Well, we’ve had quite a lovely summer and some fantastic cruising but all that is coming to an end for a lot of boaters. Many parts of the system will be restricted (if they are not already) due to the annual lock closures and maintenance programmes. Mustn’t grumble – soon be spring!
What we have to do, is to ensure that when spring returns, we are not caught out with burst pipes and any of the other things that winter can throw at us.
Now I know that to many of you, the words Granny and Eggs will be in your minds but believe me, even the most experienced can be caught out and a timely reminder will do no harm. We have been lucky in that the last couple of winters have been quite mild but none of us knows what this winter will bring so give it a little thought and just to get you going, here are a few basic reminders:
If you have the time, dealing with any rust patches, even as a temporary measure, will pay off. A rub down, a rust treatment and a bit of paint with help to stop further spread over winter.
Ensure that the antifreeze levels in both your engine and in your heating system is up to the job.
Make sure that the tank isn’t full to capacity. If it does freeze, it will only be the top few inches so leave room for expansion. You needn’t drain it completely but lots of boaters do. Turn off the main stopcock from the tank then turn on the shower and galley tap until the pump runs dry. Isolate the power to the pump to shut it down (leave it switched off). Open all taps and then if there is any residual water and it expands due to freezing, it has somewhere to go and won’t burst your fittings.
If you have a Morco or similar lpg boiler, it is essential that you open the drain cock and drain it down. The pipework in boilers is quite fragile and as it is well above the water line it is more likely to freeze.
Have a pumpout now; come spring you’ll be glad that you did! (Prevent solids from building up and being difficult to get rid of later).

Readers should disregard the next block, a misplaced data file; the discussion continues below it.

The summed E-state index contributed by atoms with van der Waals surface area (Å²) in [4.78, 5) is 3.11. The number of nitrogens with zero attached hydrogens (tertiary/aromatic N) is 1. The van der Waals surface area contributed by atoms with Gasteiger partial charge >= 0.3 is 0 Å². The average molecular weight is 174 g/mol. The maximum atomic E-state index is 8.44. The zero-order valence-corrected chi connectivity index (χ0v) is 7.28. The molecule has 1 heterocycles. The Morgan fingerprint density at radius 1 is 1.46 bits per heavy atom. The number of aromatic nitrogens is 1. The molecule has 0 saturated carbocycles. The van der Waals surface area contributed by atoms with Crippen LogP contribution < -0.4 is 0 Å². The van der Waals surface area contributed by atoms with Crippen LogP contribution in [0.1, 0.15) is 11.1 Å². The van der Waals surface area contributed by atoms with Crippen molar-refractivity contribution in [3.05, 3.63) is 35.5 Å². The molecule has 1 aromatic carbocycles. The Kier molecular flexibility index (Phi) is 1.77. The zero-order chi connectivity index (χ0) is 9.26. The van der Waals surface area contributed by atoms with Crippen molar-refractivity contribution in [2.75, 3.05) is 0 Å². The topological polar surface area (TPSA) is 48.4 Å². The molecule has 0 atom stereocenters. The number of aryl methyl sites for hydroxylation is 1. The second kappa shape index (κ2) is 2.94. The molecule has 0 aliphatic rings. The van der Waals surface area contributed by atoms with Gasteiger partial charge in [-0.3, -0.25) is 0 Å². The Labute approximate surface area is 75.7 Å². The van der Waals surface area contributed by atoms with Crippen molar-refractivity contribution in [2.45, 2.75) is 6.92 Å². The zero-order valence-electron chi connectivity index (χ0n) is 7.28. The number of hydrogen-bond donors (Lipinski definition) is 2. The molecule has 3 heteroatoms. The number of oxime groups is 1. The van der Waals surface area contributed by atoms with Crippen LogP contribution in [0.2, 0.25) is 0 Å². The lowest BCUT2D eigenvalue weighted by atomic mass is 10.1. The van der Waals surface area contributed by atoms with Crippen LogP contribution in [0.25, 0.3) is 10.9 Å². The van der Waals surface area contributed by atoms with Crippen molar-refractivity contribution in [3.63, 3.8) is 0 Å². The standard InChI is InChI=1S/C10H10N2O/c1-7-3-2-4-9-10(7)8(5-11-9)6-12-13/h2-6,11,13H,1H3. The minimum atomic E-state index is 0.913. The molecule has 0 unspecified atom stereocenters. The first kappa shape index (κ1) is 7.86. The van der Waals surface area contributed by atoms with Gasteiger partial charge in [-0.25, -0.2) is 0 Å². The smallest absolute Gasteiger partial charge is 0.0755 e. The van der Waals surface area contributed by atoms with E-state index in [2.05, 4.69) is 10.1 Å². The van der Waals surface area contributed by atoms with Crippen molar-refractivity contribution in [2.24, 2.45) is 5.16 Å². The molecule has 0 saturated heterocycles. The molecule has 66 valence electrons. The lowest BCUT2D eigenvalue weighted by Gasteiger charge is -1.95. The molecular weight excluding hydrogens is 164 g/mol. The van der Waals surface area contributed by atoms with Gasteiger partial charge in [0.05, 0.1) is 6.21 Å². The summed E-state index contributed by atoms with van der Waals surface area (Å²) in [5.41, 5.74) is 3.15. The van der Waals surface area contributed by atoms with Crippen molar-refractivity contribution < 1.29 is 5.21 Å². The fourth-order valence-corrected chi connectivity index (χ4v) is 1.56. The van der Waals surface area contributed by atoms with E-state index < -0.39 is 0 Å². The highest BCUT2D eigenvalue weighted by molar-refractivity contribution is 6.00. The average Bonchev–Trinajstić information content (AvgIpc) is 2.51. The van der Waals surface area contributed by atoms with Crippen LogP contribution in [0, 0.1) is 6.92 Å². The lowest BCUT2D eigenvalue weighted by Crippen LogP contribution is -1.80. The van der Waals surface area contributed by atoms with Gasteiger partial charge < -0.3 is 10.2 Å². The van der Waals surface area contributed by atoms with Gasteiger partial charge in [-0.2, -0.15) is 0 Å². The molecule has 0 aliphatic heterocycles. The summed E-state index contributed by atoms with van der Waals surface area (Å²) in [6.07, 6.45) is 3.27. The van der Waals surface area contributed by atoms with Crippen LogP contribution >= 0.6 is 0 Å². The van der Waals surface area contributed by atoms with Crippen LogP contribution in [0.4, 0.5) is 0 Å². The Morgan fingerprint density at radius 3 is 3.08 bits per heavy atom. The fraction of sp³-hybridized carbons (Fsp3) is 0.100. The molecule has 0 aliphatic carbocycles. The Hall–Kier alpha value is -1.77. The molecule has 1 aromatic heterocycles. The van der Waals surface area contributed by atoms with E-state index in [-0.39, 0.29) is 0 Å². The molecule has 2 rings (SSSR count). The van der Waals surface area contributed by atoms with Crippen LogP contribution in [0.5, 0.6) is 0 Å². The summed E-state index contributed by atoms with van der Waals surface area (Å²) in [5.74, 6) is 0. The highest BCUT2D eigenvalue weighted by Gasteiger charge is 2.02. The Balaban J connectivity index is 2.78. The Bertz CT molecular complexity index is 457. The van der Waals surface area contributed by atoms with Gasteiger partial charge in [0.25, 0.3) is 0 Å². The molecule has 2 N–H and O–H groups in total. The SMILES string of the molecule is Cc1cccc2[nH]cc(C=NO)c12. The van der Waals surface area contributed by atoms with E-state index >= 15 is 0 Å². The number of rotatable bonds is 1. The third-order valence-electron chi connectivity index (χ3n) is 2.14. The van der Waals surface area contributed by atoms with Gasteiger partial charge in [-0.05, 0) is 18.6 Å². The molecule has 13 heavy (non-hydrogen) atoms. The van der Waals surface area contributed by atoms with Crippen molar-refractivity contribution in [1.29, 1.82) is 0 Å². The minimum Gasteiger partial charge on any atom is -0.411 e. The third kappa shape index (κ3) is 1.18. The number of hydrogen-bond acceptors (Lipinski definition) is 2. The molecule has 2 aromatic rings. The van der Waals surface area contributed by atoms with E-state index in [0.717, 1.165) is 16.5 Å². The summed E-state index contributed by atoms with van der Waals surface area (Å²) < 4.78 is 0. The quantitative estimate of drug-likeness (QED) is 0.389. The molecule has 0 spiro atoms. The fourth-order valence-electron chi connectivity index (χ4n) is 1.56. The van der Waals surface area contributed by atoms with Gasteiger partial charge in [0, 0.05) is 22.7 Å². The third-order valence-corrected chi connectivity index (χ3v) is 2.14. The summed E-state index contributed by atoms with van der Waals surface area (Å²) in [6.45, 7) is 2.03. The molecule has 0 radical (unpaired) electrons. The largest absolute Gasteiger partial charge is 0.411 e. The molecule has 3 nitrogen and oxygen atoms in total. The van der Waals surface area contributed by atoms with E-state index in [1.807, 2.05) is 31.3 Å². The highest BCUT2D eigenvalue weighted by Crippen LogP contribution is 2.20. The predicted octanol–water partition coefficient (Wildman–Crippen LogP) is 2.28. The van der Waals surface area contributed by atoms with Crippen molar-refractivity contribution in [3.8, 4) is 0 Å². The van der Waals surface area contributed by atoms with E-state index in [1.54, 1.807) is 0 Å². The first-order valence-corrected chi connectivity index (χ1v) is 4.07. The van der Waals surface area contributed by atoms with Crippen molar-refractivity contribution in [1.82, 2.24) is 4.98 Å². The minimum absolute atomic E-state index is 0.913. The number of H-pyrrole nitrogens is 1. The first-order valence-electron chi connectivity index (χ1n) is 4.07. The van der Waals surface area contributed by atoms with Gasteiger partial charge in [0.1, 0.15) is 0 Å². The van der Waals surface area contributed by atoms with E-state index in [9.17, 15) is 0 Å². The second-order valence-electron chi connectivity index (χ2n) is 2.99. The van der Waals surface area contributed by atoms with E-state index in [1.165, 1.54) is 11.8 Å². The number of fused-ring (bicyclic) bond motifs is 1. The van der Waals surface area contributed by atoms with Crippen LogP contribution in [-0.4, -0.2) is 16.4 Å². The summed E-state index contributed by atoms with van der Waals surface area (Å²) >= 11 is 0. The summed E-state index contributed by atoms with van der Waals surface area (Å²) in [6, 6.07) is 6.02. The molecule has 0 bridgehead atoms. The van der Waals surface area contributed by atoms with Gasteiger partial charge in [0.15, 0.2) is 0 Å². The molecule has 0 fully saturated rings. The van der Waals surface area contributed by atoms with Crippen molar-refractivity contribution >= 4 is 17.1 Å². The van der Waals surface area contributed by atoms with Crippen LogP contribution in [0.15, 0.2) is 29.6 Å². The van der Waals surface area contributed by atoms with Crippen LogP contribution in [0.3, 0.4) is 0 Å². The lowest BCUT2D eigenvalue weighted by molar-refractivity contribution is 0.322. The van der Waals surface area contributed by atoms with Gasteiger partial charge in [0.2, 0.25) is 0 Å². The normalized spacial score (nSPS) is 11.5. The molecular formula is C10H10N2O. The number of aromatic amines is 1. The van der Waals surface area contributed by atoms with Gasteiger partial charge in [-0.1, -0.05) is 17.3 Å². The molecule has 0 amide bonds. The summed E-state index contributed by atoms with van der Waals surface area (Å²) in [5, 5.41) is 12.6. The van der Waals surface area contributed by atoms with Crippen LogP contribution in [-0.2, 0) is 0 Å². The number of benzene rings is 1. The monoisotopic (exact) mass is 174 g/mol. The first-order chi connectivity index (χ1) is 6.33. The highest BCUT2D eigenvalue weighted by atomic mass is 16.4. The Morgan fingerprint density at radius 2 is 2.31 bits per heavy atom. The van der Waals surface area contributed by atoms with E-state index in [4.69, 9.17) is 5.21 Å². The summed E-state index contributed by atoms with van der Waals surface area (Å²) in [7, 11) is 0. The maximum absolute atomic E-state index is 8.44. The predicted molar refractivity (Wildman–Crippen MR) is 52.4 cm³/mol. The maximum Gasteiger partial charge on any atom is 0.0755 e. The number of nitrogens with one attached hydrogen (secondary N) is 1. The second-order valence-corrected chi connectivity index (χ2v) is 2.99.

If you have a pumpout toilet, drain water from the bowl then it won’t freeze and damage seals. Cover the ball valve with a piece of clingfilm to prevent back odours (be sure to remove it in spring and don’t flush it away, remove it completely!)
Fill your diesel tank to prevent condensation and water contamination building up.
Grease whatever needs greasing: Stern gland, tiller bearing, fuel and pumpout fittings, and any other parts that need it.
Give the studs and the zips on your cratch cover a bit of a treat with Vaseline. Do the same to any padlocks.
Top up your batteries with distilled water (just above the plates), clean and apply a light coat of Vaseline or suchlike to your battery terminals and make sure that the batteries are in a good state of charge. It pays to visit the boat and top up battery charging a couple of times during idle winter months.
Marinas sell more batteries at the start of the season than at any other time (and I mean shedloads)!
Check mooring lines for condition and security. You may want to change your normal running lines for secondary ones. Your lines will retain water which will freeze and cause damage. If you have centre lines that can’t be removed, consider packing them in plastic bags to keep as much water off them as possible. Be mindful of rise and fall as levels fluctuate.
Ensure that any roof gear (top plank, poles, boathooks etc.) are either stored below or well secure against the wind. It isn’t just a case of losing them, they can and do cause damage to other nearby boats. I’ve twice seen incidents in a marina where planks have blown off and smashed someone’s windows.
Dry the bilges as much as possible and ensure that the bilge pump is in good order. At times when you may be away from the boat for lengthy periods, you may consider an automatic bilge pump directly wired (and properly fused) if you don’t already have one.
Tools & Stuff:
Put away all non-essentials. Don’t leave tools to go rusty in the lockers. Clean them and give them a light spray with WD40 then store them somewhere dry. Electrical hook up lines will suffer if left lying in a locker so stow them somewhere inside. If you remain “hooked up” during winter, apply Vaseline to the casings and points where the cables are vulnerable (where they leave the plastic connector)
Remove chimneys (if you can) and/or make sure that the outlet is covered; a couple of plastic bags taped on will do an efficient job if you don’t use a winter cap.
Solid fuel stoves:
Make sure you leave the fire grate door slightly open. If left secured, the seals can become fused to the stove and when you next open the door, the seal will tear away.
Leave some ventilation through the boat (a hopper window for instance) to keep a good airflow and prevent mould building up.
I am sure that many more tips are available and if you have any, send them to me for inclusion in this list. Not everyone will have the benefit of your years of experience.
Hopefully the weather will not be too severe (but you never know) and I hope that when you return to your boat all is as it should be. Time to cosy up by the fire with a good book methinks!